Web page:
Tabletop biosphere project: free instructions and an update


Last year MAKE magazine published a tutorial I wrote about how to make a closed ecological system in a sealed bottle. It was a significant improvement on the earlier attempts I had made. My new system could reliably sustain Amano shrimp for 3 months or more, and snails indefinitely.

photo by the author, hosted by flickr

“The TSSM (Tabletop Shrimp Support Module) is a fun demonstration of the ecological cycles that keep us all alive, and an enticement to muse on everything from Godhood to space colonization,” I wrote in the teaser, and hey, I believe that more than ever now. Everybody should do this project.

Now MAKE’s a pricey mag — well worth it of course — but nonetheless it was nice to see the editors release my article to the public as a free PDF. In the months since the MAKE piece I’ve occasionally heard from people who did the project, in comments on various web forums. I’m pleased to learn that some of these projects have turned out really well — the Sparks Research Group has had one TSSM supporting their shrimp econaut for 4 months, and another one at 6 months and going strong.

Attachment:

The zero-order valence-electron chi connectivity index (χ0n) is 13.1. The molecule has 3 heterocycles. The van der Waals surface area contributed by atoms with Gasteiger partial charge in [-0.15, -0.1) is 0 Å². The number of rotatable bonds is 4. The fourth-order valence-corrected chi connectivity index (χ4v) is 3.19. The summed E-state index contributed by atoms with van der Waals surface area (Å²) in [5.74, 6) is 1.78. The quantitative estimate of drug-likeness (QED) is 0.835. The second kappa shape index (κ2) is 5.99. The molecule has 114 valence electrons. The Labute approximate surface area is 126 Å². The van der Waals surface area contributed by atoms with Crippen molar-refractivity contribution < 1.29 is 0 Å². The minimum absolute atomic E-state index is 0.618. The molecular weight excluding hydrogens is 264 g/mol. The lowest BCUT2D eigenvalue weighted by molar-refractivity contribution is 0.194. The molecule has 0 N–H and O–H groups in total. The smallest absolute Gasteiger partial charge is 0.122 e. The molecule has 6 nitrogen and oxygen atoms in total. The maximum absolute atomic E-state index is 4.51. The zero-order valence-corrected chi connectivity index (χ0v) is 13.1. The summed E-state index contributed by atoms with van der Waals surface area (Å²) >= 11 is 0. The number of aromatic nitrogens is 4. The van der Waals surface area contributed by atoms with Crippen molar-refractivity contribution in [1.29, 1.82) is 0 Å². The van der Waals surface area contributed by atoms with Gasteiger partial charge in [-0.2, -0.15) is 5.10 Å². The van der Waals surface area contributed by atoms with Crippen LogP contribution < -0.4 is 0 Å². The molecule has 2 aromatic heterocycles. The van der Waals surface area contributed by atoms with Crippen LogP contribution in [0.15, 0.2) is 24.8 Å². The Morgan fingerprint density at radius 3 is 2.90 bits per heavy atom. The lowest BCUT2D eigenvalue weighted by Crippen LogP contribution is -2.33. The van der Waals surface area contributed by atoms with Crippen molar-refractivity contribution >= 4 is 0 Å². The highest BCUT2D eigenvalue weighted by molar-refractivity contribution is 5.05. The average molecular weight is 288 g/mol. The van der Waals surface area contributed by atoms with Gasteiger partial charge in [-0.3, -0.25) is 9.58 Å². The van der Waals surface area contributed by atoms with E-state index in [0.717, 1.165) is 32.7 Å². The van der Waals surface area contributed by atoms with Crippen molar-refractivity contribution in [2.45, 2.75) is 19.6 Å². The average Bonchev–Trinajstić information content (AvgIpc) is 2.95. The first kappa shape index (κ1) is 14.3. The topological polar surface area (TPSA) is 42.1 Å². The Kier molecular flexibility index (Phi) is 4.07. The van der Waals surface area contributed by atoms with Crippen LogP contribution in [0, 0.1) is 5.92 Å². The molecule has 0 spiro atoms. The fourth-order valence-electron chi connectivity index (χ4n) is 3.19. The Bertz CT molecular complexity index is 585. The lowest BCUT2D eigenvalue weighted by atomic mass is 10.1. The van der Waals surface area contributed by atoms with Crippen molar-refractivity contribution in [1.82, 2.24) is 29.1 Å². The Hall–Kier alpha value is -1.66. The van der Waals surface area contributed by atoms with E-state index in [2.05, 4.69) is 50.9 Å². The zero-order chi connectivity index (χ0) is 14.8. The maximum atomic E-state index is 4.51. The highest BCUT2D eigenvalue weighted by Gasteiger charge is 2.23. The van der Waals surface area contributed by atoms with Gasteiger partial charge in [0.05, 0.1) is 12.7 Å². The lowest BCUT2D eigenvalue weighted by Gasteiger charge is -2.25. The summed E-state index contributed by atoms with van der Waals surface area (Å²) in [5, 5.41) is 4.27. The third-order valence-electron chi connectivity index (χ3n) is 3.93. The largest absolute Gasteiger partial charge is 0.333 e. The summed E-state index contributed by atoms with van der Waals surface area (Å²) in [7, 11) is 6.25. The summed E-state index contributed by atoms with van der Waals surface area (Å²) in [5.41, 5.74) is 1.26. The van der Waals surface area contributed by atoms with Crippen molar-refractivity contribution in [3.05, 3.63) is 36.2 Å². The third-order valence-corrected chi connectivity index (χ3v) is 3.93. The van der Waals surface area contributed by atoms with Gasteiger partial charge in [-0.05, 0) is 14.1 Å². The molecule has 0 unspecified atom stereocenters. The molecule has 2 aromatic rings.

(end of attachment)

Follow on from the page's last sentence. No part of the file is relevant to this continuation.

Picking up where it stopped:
Most of the questions I’ve gotten have to do with switching ingredients or adding extra animals. The short answer is, DON’T. Making a bottle ecosystem is not the same as just throwing some stuff from the local pond in a jar, and it is nothing like running a regular fish tank. There is a reason for everything in the article. If you get too many animals or nutrients in there the animals are going to run out of oxygen pronto. You don’t want your little civilization to just survive, anyway — you want it to thrive. It’s a tenuous balance, but you can learn to walk it like a tightrope artist.

See the parallels to the human situation here? If you don’t, then you really need to make this project.

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